Law Practice Management Asked and Answered Blog

Category: law firm information technology

Aug 31, 2003

Law Firm Training and Use of Technology


We recently implemented a new computer system and spent a lot of money on initial software training. However, our attorneys and staff must have forgotten everything they learned. It seems that they are only using a fraction of the software’s capabilities.


Training and skill development is not easy. Studies reveal that 90 percent of the people who attend seminars and training sessions see no improvement because they don’t take the time to implement what they learn. Practices create habits and habits determine your future. Up to 90 percent of our normal behavior is based on habits. The key to skill learning is to get the new skill to become a habit. Once the new habit is well developed it becomes your new normal behavior. This requires practice. Unfortunately, law firms do not give employees time to practice and experiment.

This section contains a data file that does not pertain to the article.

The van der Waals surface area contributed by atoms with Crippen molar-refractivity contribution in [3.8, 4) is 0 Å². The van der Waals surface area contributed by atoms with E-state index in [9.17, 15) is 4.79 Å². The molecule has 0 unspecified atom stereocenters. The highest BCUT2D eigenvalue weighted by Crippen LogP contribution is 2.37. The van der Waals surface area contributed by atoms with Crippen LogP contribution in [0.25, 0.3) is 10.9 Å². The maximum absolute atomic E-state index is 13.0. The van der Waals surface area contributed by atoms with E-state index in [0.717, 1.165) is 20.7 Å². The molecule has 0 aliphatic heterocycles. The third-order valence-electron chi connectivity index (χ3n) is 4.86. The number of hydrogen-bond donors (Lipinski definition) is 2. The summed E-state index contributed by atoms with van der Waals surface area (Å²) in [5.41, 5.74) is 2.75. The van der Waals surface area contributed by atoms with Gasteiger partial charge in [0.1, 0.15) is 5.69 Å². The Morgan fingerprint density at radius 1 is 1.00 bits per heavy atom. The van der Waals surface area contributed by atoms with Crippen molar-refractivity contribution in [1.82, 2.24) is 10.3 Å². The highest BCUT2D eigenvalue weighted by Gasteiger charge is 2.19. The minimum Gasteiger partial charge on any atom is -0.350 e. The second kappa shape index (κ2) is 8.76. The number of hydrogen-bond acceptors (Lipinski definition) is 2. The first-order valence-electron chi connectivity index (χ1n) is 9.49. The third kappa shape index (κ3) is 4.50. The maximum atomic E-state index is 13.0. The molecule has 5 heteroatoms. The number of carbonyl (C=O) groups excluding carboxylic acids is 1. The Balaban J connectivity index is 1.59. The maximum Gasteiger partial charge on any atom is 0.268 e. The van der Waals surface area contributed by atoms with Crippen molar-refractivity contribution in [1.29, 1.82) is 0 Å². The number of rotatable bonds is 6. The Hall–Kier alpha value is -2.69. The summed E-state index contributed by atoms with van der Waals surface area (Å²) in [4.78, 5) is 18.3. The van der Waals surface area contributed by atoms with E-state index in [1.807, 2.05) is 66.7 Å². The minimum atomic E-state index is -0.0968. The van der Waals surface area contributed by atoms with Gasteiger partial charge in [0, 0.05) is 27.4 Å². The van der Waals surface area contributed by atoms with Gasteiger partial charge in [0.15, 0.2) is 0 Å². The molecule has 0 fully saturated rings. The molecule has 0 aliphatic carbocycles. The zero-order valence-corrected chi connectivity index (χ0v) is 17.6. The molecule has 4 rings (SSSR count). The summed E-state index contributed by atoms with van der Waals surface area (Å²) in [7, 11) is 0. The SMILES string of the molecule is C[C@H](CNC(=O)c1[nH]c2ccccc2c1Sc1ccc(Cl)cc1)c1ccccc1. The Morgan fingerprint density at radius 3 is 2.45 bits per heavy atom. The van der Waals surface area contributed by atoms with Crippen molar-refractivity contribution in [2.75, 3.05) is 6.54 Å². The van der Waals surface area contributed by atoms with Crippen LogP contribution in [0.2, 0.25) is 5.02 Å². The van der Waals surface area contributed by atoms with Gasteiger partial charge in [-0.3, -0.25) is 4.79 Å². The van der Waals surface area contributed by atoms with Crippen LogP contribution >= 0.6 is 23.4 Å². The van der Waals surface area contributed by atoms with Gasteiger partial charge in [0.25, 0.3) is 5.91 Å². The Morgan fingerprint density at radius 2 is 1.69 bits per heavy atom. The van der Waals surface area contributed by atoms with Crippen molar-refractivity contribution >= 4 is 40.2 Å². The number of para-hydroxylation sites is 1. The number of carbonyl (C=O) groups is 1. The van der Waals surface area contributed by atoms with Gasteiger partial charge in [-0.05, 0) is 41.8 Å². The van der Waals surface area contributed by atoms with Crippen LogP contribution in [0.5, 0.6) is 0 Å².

Research on memory and retention shows that upon completion of a training session, there is a precipitous drop in retention during the first few hours after exposure to the new information. We forget more than 60 percent of the information in less than nine hours. After seven days only 10 percent of the material is retained. Most memory loss occurs very rapidly after learning new information. Your employees can improve their memories by:

  • Engaging in rehearsal/practice.
  • Scheduling distributed practice.
  • Minimizing interference.
  • Engaging in deep mental processing.
  • Emphasizing transfer.
  • Organizing information.

    Skills become automated through practice. The more we perform a set of actions, the more likely we are to link those actions into a complete, fluid movement that we do not have to think about. With enough practice, employees can become fluent in many different physical and mental skills.

    Provide your attorneys and staff with time to practice and experiment. Schedule lunch and learn programs. Provide ongoing training in small bite size chunks relevant to the needs of the firm in a just-in-time fashion.

    John W. Olmstead, MBA, Ph.D, CMC

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